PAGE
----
Welcome to RiSE's new interactive tool for visualizing the interindustry dynamics in Colombian economy. This tool has been developed in collaboration with UN-Habitat with the aim to contribute new elements to the initiative “National Urban Policy within a National Spatial Framework.” RiSE team thanks Doctor Elkin Velasquez (Chief, Regional and Metropolitan Planning Unit. UN-Habitat) for his insightful comments and support during the implementation of this tool.
We use the product utilization matrix for Colombia 2006 (base 2005) prepared by the National Administrative Department of Statistic (DANE) to measure the impact on the global economy that results from a demand shock of 1.000 million Colombian pesos (COP), from 2011, in a given industry (This impact is known as Leontief Multiplier). The product utilization matrix uses a 61-industry classification based on the two-digit CIIU (rev.3) categories. The information about total employment is obtained from the Continuous Household Survey (first semester of 2006).
The graph below represents Colombian interindustry relationships, where each node symbolizes an economic industry. The links between nodes represent the most important interindustry relationships according to the algorithm for industry clusters identification devised by Duque and Rey (2008) (see also Duque, Rey and Gomez (2009) for more details about this methodology). The color of the nodes represents the value of the multiplier of each industry, which ranges from black to light red, such that the lighter the red the higher the value of the multiplier.
NOTE 1: Industry "Domestic Services" behaves as an "island" because it shows no relationships with other industries. Industry "Waste products" was removed because it reports no outputs, which results in a singular matrix. Market and non-market Education Services were merged, as well as market and non-market Social and Health services.
NOTE 2: All monetary values are reported as prices from 2011.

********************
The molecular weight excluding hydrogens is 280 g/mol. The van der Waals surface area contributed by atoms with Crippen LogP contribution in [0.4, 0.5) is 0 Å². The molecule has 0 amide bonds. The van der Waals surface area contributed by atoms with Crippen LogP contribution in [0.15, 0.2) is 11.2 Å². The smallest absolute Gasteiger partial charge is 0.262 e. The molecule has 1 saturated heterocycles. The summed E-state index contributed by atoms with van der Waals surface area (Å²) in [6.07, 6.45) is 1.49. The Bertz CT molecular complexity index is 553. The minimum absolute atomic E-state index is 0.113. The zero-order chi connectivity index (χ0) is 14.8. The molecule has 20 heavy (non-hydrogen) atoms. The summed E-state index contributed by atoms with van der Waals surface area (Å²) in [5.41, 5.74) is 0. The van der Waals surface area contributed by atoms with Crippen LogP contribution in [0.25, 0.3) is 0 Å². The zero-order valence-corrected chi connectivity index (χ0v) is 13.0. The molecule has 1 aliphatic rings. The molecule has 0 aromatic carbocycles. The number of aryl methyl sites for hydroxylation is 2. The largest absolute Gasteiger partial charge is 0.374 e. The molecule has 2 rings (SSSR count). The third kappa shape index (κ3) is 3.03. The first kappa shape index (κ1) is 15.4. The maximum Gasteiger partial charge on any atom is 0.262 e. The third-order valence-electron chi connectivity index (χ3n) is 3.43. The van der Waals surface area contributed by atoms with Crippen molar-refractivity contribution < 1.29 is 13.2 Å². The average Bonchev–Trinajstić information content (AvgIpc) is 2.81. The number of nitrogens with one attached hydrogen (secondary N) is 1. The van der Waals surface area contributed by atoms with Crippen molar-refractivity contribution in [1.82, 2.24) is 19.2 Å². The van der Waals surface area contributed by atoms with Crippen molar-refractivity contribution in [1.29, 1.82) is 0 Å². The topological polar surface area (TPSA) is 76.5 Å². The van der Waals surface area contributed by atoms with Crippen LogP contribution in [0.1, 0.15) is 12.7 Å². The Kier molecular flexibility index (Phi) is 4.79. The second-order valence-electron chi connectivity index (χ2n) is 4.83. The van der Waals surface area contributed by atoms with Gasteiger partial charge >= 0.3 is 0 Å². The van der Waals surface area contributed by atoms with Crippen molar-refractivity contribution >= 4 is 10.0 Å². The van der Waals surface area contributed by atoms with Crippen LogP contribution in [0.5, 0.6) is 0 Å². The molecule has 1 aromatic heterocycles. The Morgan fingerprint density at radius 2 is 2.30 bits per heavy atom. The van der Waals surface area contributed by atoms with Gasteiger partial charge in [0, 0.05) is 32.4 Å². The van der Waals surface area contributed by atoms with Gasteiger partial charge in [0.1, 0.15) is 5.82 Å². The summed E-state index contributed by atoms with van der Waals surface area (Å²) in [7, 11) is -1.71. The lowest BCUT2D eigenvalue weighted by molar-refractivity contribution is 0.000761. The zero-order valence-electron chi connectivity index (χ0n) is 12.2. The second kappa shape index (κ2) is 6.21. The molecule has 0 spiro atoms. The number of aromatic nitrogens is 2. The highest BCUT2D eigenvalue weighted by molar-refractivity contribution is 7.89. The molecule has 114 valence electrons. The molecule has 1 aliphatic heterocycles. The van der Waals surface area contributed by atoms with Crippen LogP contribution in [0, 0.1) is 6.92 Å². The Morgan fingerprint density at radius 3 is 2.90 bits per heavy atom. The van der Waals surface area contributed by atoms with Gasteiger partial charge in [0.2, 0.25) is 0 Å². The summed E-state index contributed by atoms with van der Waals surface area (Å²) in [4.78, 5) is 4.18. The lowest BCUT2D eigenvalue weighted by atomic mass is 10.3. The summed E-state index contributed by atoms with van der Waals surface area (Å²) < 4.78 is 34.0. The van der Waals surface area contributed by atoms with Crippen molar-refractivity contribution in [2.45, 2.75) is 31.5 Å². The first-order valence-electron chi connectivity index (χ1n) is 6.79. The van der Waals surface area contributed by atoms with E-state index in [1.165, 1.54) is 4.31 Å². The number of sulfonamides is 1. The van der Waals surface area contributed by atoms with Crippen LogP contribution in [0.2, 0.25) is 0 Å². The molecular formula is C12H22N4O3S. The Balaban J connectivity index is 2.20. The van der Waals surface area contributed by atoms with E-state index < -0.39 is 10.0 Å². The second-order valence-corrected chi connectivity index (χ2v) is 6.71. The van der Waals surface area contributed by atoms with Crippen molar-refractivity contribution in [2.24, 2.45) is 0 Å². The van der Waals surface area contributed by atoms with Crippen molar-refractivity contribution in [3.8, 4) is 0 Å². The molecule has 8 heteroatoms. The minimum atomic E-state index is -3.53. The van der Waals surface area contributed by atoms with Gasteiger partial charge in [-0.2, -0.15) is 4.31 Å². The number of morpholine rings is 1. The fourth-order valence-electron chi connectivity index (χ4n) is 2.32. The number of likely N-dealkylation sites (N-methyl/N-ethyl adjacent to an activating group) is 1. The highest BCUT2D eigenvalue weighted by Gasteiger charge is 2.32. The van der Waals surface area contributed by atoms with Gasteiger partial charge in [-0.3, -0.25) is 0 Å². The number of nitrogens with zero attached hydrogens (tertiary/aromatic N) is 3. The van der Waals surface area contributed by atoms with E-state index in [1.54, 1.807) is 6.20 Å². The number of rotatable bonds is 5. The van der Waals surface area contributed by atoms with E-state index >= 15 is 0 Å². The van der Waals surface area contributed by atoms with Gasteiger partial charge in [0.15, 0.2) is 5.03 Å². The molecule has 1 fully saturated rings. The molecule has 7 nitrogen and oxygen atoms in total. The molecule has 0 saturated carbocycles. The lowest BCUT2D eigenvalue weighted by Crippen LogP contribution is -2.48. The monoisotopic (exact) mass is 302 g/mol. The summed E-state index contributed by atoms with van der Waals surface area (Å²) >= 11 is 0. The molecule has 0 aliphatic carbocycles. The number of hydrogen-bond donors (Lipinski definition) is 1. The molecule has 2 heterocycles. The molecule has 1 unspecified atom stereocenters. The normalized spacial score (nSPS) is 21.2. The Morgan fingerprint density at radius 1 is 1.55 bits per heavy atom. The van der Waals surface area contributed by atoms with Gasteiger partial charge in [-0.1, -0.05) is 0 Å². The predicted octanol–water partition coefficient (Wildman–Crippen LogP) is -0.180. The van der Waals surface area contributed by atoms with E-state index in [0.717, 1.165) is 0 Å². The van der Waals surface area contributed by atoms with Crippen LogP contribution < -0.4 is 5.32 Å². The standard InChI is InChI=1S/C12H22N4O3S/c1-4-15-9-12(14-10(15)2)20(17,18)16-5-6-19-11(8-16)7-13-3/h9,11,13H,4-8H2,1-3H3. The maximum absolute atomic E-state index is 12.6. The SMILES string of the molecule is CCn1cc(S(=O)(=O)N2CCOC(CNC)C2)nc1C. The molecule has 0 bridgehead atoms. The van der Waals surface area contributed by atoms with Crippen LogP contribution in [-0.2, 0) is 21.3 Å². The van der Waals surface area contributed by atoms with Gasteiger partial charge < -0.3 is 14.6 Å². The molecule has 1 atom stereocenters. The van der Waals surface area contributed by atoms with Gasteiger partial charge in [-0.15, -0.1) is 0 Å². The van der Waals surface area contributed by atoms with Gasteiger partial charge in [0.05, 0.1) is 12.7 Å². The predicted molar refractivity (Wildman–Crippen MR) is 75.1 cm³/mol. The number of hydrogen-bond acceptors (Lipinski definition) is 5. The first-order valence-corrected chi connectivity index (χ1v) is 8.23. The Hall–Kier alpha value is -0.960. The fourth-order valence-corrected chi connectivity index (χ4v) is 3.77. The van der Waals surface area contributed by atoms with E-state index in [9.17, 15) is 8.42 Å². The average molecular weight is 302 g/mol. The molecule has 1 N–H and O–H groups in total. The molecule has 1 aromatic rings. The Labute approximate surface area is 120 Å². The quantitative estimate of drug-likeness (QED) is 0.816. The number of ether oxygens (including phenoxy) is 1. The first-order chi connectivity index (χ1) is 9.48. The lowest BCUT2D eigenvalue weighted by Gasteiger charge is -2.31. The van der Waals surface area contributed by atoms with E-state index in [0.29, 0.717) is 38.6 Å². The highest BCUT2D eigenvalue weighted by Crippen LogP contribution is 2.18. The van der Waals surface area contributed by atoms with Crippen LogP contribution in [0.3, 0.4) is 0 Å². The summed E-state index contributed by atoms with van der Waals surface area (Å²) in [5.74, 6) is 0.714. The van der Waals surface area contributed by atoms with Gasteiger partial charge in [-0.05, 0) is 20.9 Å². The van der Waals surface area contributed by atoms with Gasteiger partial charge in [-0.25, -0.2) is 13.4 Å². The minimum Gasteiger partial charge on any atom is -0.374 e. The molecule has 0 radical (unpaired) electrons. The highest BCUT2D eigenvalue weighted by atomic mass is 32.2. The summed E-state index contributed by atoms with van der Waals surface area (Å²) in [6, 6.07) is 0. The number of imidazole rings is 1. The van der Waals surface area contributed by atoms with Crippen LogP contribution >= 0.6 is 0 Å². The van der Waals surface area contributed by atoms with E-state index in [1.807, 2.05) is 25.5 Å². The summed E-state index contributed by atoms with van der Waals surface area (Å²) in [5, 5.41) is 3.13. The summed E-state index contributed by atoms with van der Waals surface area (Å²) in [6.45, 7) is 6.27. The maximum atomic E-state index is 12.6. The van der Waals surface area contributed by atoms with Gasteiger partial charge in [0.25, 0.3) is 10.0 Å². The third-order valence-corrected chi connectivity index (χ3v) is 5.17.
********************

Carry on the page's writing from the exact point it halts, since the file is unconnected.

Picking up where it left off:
Once the economic impact is calculated we use information of employment by industry on each of the 13 metropolitan areas in Colombia to approximate how the impact is going to distribute across the system of cities. This relies on a number of strong assumptions like equal labor productivity and proportional distribution of the impacts (based on employment shares) across the cities; but it give us a rough idea of the short term impacts of a demand shock in the system.
The impact is then visualized in two maps. The map on the left shows the distribution of the direct impact; i.e., the distribution of the increment in the outputs of the impacted industry. The map on the right shows the distribution of the indirect impacts; i.e., The sum of the increment in the outputs of the industries that have commercial transactions with the impacted industry. Thus, the sum of the direct and indirect impacts across the system of cities equals the Leontief multiplier.
The way in which direct and indirect effects are distributed in the system can tell us some information about whether or not the cities are working as a system of whether they are acting as isolated cities. Some interesting patterns are:
A system of cities: In this case the direct impact tends to concentrate in a few number of cities (or even one city, in the case of high level of spatial concentration of a given economic activity); and the indirect effects is allocated in the same city or other satellite cities that act as suppliers. These types of models become feasible when the unit costs savings resulting from specialization exceed the unit transports costs (E. J., Gauthier H. L. and M. E. O'Kelly (1996) Geography of Transportation).
Unconnected cities: In this case the direct and indirect impacts are distributed across the system; i.e. each city satisfy their own needs; thus, connection within cities is not required and there are not economies of agglomeration (either, because inefficiencies in the system of because the product, or service, need to be located near to the consumer.
Unconnected industries: In this case the impacted industry has no economic transaction with other industries in the system. In those cases, the map of indirect impacts will be empty. Impacts on the “Domestic Services” industry shows this type of patterns.
To use this tool go through the following steps:
You can locate an industry in the graph by choosing it from the following list:
The selected industry will stand out in the network. You can also identify an industry by locating the cursor on any node in the network. You will see an emerging box with the name of the industry.
Doble-click on an industry (node) to simulate an increase of 1 thousand million in current COP from 2006 in the demand for that industry (hereafter COPs will be reported in current prices from 2006). Once an industry is clicked you will see how the impact spreads throughout the other industries in the economy.
Below the graph you will find more useful information about the industry that you are impacting.
Take a look to some of the publications coauthored by our members in which we develop new methods for industry clusters identification.
Consulting projects in which we combine techniques such as input-output analysis and system dynamics.
Juan C. Duque, Alejandro Betancourt, Christian Posso.
Your comments and suggestions are welcome.